Now that we are pretty well situated in our new house, I decided it was time to give some serious consideration to what I was going to do in the HF antenna department. Given my reading of the CC&Rs, a full-on 135-foot dipole just wasn’t going to be in the cards, no matter how much I wanted it. But, we must all walk before we can run, so I decided that I would just be happy with something that was up higher than 10 feet in the air and would snag me a few QSOs without too much grief.
Just before we moved, I put together a fairly nice version of the Cobra Jr. (Jr). using 450 Ω window line with 14 AWG stranded wire threaded in the middle of the insulation to provide a 36-foot three-conductor linear loaded dipole. I got a small piece of Lexan to use for the end and center insulators, which also worked quite nicely. The plan was to deploy this antenna in the attic, but as the saying goes, no plan survives contact with the enemy. When I first poked my head up in the attic, I realized that I did not have the stomach to do the dirty work required to hang the antenna. The height of the attic at the apex is only about 4 feet and the “floor” is covered in about 4 inches of that old-style spray-in insulation. I’d have to get a jumpsuit and respirator in order to crawl around up there, all the while trying very hard not to let my large body fall through the ceiling. Umm, thanks but no thanks. I guess the Cobra just going to have to wait for another opportunity.
A bit more meditation on the subject made me realize that perhaps a random wire wasn’t such a bad idea. A new plan began to take shape in my brain. The shack is at the rear-center of the house. A large tree is in the back corner of the backyard about 30 feet from the shack window. A wire could be run from the shack up to one of the tree limbs without being visible at all from the front of the house. My immediate neighbors could see it in the backyard, but I don’t think it would be very offensive. So the new antenna is 70-some feet of 26 AWG stranded teflon-coated wire run from an access hole in the exterior shack wall, routed up the wall by some plastic wire staples, and up to a high tree limb. This would be worked against earth ground, provided by a short, direct wire connection to the 8-foot ground stake that I just killed my hands driving into the ground.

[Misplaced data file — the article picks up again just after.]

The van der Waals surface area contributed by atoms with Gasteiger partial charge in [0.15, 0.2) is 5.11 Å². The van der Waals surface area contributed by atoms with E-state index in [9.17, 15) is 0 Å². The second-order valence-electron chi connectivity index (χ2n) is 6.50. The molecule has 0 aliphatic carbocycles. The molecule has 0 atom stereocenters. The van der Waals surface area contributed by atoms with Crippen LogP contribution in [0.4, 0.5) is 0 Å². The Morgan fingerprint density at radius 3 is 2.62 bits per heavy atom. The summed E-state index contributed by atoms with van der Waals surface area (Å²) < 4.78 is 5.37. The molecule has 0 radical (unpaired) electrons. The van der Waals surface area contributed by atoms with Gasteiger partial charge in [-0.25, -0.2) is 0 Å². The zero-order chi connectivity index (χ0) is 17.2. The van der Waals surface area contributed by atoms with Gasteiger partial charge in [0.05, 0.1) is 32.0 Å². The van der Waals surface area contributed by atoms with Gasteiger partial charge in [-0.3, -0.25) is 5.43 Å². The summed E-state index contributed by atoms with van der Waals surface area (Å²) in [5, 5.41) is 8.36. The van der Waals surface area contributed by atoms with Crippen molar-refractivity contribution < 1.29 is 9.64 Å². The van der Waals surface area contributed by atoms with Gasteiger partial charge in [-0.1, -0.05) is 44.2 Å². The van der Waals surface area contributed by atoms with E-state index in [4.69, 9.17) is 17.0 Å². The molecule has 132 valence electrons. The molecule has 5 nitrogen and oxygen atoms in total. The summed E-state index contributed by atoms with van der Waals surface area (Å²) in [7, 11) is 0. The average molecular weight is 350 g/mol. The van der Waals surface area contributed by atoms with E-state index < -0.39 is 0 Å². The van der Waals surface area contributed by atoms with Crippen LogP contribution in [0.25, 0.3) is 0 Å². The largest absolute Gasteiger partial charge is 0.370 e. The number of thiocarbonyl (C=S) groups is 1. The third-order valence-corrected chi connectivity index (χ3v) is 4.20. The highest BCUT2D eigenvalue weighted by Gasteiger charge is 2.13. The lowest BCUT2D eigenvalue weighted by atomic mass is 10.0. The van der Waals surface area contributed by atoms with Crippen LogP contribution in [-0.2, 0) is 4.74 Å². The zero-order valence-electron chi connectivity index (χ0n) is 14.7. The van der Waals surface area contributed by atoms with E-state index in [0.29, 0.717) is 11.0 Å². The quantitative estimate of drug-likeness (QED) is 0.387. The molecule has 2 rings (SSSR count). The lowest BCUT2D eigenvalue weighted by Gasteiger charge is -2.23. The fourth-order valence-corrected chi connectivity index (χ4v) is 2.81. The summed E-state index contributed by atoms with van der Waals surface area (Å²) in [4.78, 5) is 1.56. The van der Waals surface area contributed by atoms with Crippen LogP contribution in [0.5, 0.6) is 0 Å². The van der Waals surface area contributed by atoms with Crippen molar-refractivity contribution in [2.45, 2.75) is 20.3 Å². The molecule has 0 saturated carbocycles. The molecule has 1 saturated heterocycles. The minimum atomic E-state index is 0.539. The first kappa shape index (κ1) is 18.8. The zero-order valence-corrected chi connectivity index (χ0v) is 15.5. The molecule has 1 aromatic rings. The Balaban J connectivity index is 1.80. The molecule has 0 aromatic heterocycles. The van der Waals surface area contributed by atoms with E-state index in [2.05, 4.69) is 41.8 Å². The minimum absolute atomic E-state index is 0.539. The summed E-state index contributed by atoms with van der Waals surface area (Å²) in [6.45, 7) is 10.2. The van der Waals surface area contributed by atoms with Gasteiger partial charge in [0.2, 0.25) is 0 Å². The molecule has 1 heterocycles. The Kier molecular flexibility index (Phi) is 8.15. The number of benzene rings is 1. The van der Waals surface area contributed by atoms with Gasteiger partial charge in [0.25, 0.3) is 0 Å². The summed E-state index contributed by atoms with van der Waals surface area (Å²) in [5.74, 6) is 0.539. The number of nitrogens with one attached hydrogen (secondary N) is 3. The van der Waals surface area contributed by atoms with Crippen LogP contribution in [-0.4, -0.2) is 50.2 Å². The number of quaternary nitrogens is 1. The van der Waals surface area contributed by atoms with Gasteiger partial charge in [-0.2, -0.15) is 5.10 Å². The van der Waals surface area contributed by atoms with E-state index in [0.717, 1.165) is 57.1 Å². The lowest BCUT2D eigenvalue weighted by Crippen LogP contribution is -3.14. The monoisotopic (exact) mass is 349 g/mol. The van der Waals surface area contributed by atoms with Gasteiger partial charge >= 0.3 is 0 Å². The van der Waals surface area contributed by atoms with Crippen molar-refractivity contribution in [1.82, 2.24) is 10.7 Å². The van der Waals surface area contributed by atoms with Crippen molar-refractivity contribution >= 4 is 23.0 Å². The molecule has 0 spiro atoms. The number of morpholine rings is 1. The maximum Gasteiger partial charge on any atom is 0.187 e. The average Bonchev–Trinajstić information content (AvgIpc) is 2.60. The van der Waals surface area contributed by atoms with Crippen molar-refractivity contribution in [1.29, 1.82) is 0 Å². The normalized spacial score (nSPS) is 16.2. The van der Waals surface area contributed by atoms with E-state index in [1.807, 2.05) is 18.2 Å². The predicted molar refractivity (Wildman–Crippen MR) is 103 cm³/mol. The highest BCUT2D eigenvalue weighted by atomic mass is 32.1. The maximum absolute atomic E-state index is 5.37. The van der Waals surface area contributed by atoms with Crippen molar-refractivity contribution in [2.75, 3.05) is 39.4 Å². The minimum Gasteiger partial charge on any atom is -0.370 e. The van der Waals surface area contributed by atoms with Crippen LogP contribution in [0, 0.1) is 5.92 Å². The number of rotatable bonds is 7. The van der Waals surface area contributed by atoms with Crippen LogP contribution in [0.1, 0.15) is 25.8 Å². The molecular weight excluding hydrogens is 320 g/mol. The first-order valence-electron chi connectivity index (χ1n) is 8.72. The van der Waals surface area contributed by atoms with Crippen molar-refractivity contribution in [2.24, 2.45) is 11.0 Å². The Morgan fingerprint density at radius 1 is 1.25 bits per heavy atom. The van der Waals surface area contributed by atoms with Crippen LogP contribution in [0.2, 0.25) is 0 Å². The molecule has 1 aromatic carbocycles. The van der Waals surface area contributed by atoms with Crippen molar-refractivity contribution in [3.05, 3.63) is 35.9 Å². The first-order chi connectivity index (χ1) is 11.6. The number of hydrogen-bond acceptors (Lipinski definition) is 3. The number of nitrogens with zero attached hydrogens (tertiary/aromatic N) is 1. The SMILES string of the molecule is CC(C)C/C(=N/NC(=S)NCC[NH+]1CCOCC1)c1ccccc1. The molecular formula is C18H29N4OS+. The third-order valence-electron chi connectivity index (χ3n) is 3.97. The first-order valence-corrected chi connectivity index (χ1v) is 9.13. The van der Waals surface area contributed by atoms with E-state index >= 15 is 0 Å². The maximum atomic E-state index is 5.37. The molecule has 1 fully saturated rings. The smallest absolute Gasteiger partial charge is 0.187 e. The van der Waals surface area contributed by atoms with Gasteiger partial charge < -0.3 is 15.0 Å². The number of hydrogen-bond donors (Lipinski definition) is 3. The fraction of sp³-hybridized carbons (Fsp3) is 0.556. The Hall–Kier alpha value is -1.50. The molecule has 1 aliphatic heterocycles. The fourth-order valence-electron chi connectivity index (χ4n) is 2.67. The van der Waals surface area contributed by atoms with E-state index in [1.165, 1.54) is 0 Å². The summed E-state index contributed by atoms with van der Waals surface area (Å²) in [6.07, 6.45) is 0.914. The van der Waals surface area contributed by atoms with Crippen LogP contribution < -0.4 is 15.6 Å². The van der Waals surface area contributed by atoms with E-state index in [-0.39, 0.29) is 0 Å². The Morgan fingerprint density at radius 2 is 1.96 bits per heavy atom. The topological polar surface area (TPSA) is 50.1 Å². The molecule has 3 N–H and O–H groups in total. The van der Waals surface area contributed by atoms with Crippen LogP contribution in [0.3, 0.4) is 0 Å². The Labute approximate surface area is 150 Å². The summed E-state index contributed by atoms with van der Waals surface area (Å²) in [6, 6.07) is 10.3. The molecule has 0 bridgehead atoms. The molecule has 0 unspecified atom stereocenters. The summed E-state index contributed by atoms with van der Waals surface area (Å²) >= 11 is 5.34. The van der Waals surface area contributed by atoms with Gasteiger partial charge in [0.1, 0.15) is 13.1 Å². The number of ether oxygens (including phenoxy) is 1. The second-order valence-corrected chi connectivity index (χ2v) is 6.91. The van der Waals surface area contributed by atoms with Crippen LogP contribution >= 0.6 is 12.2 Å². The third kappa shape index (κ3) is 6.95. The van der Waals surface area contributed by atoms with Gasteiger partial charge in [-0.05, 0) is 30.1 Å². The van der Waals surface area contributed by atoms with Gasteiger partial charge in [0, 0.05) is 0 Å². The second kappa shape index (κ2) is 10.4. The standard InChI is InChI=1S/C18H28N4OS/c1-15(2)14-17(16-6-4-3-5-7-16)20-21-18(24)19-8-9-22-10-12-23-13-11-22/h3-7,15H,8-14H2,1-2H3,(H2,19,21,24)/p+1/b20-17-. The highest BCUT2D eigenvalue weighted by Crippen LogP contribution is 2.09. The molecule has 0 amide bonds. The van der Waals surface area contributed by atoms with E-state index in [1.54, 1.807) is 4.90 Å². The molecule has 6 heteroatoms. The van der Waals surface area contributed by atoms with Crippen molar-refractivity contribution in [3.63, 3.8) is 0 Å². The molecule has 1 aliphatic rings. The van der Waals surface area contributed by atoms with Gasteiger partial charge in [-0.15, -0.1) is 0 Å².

The big problem was figuring out how I was going to deploy the antenna. The house is in a subdivision with your standard mid-sized city lots. A few neighbor’s houses are pretty near the tree, and I could easily see an errant lead weight flying through the tree limbs and into a nearby window. Fortunately, I remembered that somewhere I had a leather throwbag and 75 feet of slickline stored away. A bit of digging turned up these two gems, and gave me hope that I could pull this off. I fashioned an end insulator out of a small piece of the Lexan (1″ x 2″) that I cut out with the jigsaw. One end of the random wire was tied off to one end of the insulator. 50 feet of poly/dacron rope was tied to the other end of the insulator, then the slickline was tied to the free end of the rope. After about 10 tries, I got the throwbag over a high limb and back down to the ground. After getting the feedpoint end of the wire into the shack and attached to the tuner, the length of the antenna wire turned out to be just about perfect. Only a little bit of the wire was doubled back over the limb towards the ground.
So how’s the performance? On transmit, the antenna seems to load up just fine on every band from 80 to 10 meters, with the exception of 12 meters. A bit of trimming will probably correct that. The receive side is a different story for a different post. I haven’t made any QSOs with it yet, but I suspect that will be remedied by this weekend. Now excuse me while I go sacrifice a few chickens to the Antenna Gods…
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[…] 2008 in Antennas, Operating Sit down, and let me tell you a tale of woe. As I mentioned in my last post, I got my random wire antenna up in the air and it seemed to tune reasonably well with my […]